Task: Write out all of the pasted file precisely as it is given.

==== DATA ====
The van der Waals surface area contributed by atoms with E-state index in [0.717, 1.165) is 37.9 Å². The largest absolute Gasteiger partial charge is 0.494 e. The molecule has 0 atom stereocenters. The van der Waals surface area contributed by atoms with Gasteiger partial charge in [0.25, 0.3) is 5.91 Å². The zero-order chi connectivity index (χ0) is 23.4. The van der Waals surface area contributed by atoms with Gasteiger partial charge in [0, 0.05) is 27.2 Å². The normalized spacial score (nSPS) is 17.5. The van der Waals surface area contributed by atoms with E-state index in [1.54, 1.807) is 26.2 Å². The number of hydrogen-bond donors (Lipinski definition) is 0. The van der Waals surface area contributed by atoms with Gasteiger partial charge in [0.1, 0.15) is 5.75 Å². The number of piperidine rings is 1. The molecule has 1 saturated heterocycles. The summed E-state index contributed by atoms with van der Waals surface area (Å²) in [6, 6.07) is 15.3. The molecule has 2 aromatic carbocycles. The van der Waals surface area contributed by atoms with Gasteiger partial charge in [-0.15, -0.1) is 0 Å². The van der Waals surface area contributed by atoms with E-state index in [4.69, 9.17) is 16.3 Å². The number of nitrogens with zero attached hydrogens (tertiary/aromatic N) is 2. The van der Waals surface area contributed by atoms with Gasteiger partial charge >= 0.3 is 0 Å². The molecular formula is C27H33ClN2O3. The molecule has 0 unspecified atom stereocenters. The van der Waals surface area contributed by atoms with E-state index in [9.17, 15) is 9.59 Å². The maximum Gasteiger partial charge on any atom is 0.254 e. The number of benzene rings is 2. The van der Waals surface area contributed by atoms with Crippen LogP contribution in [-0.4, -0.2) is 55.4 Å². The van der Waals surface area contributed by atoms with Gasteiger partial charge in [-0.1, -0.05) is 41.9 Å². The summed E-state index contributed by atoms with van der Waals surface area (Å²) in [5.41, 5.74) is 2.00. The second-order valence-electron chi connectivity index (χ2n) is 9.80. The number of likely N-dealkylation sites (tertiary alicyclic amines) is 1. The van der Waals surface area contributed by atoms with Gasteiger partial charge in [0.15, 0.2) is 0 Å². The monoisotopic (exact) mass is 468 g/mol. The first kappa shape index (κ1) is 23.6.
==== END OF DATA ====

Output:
The van der Waals surface area contributed by atoms with E-state index in [0.717, 1.165) is 37.9 Å². The largest absolute Gasteiger partial charge is 0.494 e. The molecule has 0 atom stereocenters. The van der Waals surface area contributed by atoms with Gasteiger partial charge in [0.25, 0.3) is 5.91 Å². The zero-order chi connectivity index (χ0) is 23.4. The van der Waals surface area contributed by atoms with Gasteiger partial charge in [0, 0.05) is 27.2 Å². The normalized spacial score (nSPS) is 17.5. The van der Waals surface area contributed by atoms with E-state index in [1.54, 1.807) is 26.2 Å². The number of hydrogen-bond donors (Lipinski definition) is 0. The van der Waals surface area contributed by atoms with Gasteiger partial charge in [0.1, 0.15) is 5.75 Å². The number of piperidine rings is 1. The molecule has 1 saturated heterocycles. The summed E-state index contributed by atoms with van der Waals surface area (Å²) in [6, 6.07) is 15.3. The molecule has 2 aromatic carbocycles. The van der Waals surface area contributed by atoms with Gasteiger partial charge in [-0.15, -0.1) is 0 Å². The van der Waals surface area contributed by atoms with E-state index in [4.69, 9.17) is 16.3 Å². The number of nitrogens with zero attached hydrogens (tertiary/aromatic N) is 2. The van der Waals surface area contributed by atoms with Gasteiger partial charge >= 0.3 is 0 Å². The molecular formula is C27H33ClN2O3. The molecule has 0 unspecified atom stereocenters. The van der Waals surface area contributed by atoms with E-state index in [9.17, 15) is 9.59 Å². The maximum Gasteiger partial charge on any atom is 0.254 e. The number of benzene rings is 2. The van der Waals surface area contributed by atoms with Crippen LogP contribution in [-0.4, -0.2) is 55.4 Å². The van der Waals surface area contributed by atoms with Gasteiger partial charge in [-0.1, -0.05) is 41.9 Å². The summed E-state index contributed by atoms with van der Waals surface area (Å²) in [5.41, 5.74) is 2.00. The second-order valence-electron chi connectivity index (χ2n) is 9.80. The number of likely N-dealkylation sites (tertiary alicyclic amines) is 1. The van der Waals surface area contributed by atoms with Gasteiger partial charge in [0.15, 0.2) is 0 Å². The monoisotopic (exact) mass is 468 g/mol. The first kappa shape index (κ1) is 23.6.